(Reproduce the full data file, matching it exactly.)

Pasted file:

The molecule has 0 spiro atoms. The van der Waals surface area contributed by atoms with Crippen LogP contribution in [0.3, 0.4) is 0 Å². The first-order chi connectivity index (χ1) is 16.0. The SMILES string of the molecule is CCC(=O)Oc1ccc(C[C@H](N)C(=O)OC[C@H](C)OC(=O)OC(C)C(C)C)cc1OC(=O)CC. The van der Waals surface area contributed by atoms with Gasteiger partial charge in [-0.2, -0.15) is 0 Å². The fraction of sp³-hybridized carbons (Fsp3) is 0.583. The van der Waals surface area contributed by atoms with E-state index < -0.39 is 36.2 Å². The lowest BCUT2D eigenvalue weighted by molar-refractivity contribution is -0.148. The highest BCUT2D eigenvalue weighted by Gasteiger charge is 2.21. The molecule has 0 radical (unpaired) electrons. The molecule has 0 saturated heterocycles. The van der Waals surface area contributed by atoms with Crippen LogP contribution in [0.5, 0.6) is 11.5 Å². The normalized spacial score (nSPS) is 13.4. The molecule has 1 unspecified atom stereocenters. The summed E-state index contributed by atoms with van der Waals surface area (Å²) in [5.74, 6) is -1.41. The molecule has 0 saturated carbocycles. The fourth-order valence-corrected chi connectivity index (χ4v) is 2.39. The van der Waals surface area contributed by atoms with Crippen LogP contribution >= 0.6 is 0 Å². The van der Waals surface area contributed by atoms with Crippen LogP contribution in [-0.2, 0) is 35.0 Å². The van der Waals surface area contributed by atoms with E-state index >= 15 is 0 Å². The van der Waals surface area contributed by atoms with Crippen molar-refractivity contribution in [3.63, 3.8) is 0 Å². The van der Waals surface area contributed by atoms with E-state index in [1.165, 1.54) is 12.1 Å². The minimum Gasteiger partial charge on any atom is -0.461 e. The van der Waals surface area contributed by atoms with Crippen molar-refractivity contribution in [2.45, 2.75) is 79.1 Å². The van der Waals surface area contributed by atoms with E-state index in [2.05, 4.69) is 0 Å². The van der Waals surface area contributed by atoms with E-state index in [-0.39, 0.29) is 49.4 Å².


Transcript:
The molecule has 0 spiro atoms. The van der Waals surface area contributed by atoms with Crippen LogP contribution in [0.3, 0.4) is 0 Å². The first-order chi connectivity index (χ1) is 16.0. The SMILES string of the molecule is CCC(=O)Oc1ccc(C[C@H](N)C(=O)OC[C@H](C)OC(=O)OC(C)C(C)C)cc1OC(=O)CC. The van der Waals surface area contributed by atoms with Gasteiger partial charge in [-0.2, -0.15) is 0 Å². The fraction of sp³-hybridized carbons (Fsp3) is 0.583. The van der Waals surface area contributed by atoms with E-state index < -0.39 is 36.2 Å². The lowest BCUT2D eigenvalue weighted by molar-refractivity contribution is -0.148. The highest BCUT2D eigenvalue weighted by Gasteiger charge is 2.21. The molecule has 0 radical (unpaired) electrons. The molecule has 0 saturated heterocycles. The van der Waals surface area contributed by atoms with Crippen LogP contribution in [0.5, 0.6) is 11.5 Å². The normalized spacial score (nSPS) is 13.4. The molecule has 1 unspecified atom stereocenters. The summed E-state index contributed by atoms with van der Waals surface area (Å²) in [5.74, 6) is -1.41. The molecule has 0 saturated carbocycles. The fourth-order valence-corrected chi connectivity index (χ4v) is 2.39. The van der Waals surface area contributed by atoms with Crippen LogP contribution >= 0.6 is 0 Å². The van der Waals surface area contributed by atoms with Crippen LogP contribution in [-0.2, 0) is 35.0 Å². The van der Waals surface area contributed by atoms with E-state index >= 15 is 0 Å². The van der Waals surface area contributed by atoms with Crippen molar-refractivity contribution in [3.63, 3.8) is 0 Å². The van der Waals surface area contributed by atoms with E-state index in [1.165, 1.54) is 12.1 Å². The minimum Gasteiger partial charge on any atom is -0.461 e. The van der Waals surface area contributed by atoms with Crippen molar-refractivity contribution in [2.45, 2.75) is 79.1 Å². The van der Waals surface area contributed by atoms with E-state index in [2.05, 4.69) is 0 Å². The van der Waals surface area contributed by atoms with E-state index in [-0.39, 0.29) is 49.4 Å².